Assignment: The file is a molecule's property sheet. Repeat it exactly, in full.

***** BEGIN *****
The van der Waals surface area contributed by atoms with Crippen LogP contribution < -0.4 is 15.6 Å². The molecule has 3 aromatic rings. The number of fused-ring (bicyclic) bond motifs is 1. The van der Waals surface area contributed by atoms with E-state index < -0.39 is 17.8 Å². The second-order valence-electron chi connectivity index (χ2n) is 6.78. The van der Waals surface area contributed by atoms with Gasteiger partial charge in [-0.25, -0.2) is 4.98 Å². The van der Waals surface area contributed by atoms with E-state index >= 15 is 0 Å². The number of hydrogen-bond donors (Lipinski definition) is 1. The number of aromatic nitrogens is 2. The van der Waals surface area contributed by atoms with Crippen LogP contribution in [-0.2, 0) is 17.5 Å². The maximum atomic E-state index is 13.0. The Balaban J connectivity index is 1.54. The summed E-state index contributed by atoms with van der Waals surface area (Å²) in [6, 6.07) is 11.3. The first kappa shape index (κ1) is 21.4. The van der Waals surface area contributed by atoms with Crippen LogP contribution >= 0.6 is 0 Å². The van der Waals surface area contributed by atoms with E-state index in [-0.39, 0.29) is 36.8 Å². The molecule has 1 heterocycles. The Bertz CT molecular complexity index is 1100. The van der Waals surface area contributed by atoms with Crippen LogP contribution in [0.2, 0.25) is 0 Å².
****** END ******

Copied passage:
The van der Waals surface area contributed by atoms with Crippen LogP contribution < -0.4 is 15.6 Å². The molecule has 3 aromatic rings. The number of fused-ring (bicyclic) bond motifs is 1. The van der Waals surface area contributed by atoms with E-state index < -0.39 is 17.8 Å². The second-order valence-electron chi connectivity index (χ2n) is 6.78. The van der Waals surface area contributed by atoms with Gasteiger partial charge in [-0.25, -0.2) is 4.98 Å². The van der Waals surface area contributed by atoms with E-state index >= 15 is 0 Å². The number of hydrogen-bond donors (Lipinski definition) is 1. The number of aromatic nitrogens is 2. The van der Waals surface area contributed by atoms with Crippen LogP contribution in [-0.2, 0) is 17.5 Å². The maximum atomic E-state index is 13.0. The Balaban J connectivity index is 1.54. The summed E-state index contributed by atoms with van der Waals surface area (Å²) in [6, 6.07) is 11.3. The first kappa shape index (κ1) is 21.4. The van der Waals surface area contributed by atoms with Crippen LogP contribution >= 0.6 is 0 Å². The van der Waals surface area contributed by atoms with E-state index in [-0.39, 0.29) is 36.8 Å². The molecule has 1 heterocycles. The Bertz CT molecular complexity index is 1100. The van der Waals surface area contributed by atoms with Crippen LogP contribution in [0.2, 0.25) is 0 Å².